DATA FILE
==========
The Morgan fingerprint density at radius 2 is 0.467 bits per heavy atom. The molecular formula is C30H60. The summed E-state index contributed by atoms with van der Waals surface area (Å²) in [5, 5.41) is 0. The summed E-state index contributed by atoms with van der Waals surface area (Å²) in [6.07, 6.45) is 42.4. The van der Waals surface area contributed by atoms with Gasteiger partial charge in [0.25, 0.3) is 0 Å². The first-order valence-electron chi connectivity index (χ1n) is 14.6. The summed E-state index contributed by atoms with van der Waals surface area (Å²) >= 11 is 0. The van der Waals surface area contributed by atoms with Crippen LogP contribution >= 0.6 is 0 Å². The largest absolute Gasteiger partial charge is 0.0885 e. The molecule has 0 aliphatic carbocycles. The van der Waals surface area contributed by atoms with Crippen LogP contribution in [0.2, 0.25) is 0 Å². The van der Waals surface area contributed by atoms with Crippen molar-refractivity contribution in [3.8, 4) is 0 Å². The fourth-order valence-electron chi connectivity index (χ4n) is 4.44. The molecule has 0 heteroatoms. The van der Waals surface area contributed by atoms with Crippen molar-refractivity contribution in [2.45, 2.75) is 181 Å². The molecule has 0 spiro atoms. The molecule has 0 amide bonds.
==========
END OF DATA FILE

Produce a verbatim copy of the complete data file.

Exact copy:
The Morgan fingerprint density at radius 2 is 0.467 bits per heavy atom. The molecular formula is C30H60. The summed E-state index contributed by atoms with van der Waals surface area (Å²) in [5, 5.41) is 0. The summed E-state index contributed by atoms with van der Waals surface area (Å²) in [6.07, 6.45) is 42.4. The van der Waals surface area contributed by atoms with Gasteiger partial charge in [0.25, 0.3) is 0 Å². The first-order valence-electron chi connectivity index (χ1n) is 14.6. The summed E-state index contributed by atoms with van der Waals surface area (Å²) >= 11 is 0. The van der Waals surface area contributed by atoms with Crippen LogP contribution >= 0.6 is 0 Å². The largest absolute Gasteiger partial charge is 0.0885 e. The molecule has 0 aliphatic carbocycles. The van der Waals surface area contributed by atoms with Crippen LogP contribution in [0.2, 0.25) is 0 Å². The van der Waals surface area contributed by atoms with Crippen molar-refractivity contribution in [3.8, 4) is 0 Å². The fourth-order valence-electron chi connectivity index (χ4n) is 4.44. The molecule has 0 heteroatoms. The van der Waals surface area contributed by atoms with Crippen molar-refractivity contribution in [2.45, 2.75) is 181 Å². The molecule has 0 spiro atoms. The molecule has 0 amide bonds.